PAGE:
A photograph of an East Side High School student kissing his boyfriend was blacked out of every copy of the school's yearbook by Newark school officials who decided it was inappropriate.
Andre Jackson said he never thought he would offend anyone when he bought a page in the yearbook and filled it with several photographs, including one of him kissing his boyfriend.
But Newark Superintendent of Schools Marion Bolden called the photograph "illicit" and ordered it blacked out of the $85 yearbook before it was distributed to students at a banquet for graduating seniors Thursday.
"It looked provocative," she said. "If it was either heterosexual or gay, it should have been blacked out. It's how they posed for the picture."
Russell Garris, the assistant superintendent who oversees the city's high schools, brought the photograph to Bolden's attention Thursday afternoon. He was concerned the picture would be controversial and upsetting to parents, Bolden said.
There are several photos of heterosexual couples kissing in the yearbook, but the superintendent said she didn't review the entire yearbook and was presented only with Jackson's page.
Ripping the page out entirely was considered but, Bolden said, it was decided blacking it out with a marker would lessen the damage to the yearbooks.
Jackson said he showed up at the banquet, excited to collect his yearbook. He'd paid an additional $150 for the special tribute page filled with shots of boyfriend David Escobales, 19, of Allentown, Pa., and others. Jackson learned what happened to his page moments before the books were distributed.
While the students waited, staff members in another room blacked out the 4Â½-by-5-inch picture from approximately 230 books.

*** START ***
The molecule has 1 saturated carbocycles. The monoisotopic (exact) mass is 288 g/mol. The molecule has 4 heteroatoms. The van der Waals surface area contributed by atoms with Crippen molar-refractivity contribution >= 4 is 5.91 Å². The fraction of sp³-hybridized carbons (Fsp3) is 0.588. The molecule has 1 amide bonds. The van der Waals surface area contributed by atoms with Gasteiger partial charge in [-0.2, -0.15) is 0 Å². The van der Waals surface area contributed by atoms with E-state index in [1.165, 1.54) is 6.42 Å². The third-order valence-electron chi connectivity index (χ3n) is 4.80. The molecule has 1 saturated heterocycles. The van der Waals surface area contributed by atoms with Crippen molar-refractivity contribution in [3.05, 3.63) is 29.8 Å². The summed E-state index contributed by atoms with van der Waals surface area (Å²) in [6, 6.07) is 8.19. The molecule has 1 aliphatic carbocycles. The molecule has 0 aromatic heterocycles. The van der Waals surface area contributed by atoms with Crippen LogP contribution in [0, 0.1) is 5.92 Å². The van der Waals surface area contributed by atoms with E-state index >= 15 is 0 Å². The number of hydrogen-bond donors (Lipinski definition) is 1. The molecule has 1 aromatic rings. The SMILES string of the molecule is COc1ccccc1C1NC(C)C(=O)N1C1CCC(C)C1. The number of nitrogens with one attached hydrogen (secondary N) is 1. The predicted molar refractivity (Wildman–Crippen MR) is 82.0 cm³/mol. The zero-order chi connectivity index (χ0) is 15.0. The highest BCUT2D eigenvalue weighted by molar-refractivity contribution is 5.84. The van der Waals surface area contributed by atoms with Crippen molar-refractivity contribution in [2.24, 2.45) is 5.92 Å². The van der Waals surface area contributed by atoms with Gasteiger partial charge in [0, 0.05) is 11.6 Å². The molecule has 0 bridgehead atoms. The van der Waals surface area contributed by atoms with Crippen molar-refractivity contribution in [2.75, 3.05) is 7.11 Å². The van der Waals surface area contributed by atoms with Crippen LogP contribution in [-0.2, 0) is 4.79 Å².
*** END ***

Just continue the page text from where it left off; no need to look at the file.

"I don't understand," said Jackson, 18. "There is no rule about no gay pictures, no guys kissing. Guys and girls kissing made it in."
East Side's is like most high school yearbooks. About 80 pages in the roughly 100-page tome is dedicated to class photos, formal shots of seniors, candids and spreads dedicated to a variety of sports teams and academic clubs.
The back of the book is a collection of tributes where students designed pages filled with pictures depicting them with their families, girlfriends and boyfriends, and friends.
Rules for publication of the pages prohibited shots of gang signs, rude gestures and graphic photos, said Benilde Barroqueiro, an East Side senior graduating with Jackson.
"You know, it couldn't be too provocative. No making out, no tongue," she said.
Students were surprised when they opened their books and found Jackson's picture had been covered with marker, Barroqueiro said.
"He purchased the page and fell under the rules," she said. "If they want to kiss, that's their page. If you don't like it, don't look at it."Read more in Saturday's Star-Ledger
by CEO, MW Savant
I'm sad today. This story reminds me of just how far we have to go, as members of the GLBTI community, to be treated as equal citizens in the great state of New Jersey. Equal. Period.
I am baffled that some of our fellow citizens don't seem to grasp the concept.
Now I know that there are folks that will immediately say "it's inappropriate to depict a kiss in a yearbook". Which immediately begs the question, in my mind: "Is ANY couple shown kissing in the book?" If it was not deemed "inappropriate" to show other student-couples kissing and ALL those images were not removed, something isn't right here. You should know--- kissing opposite sex couples were allowed, without incident. Unacceptable.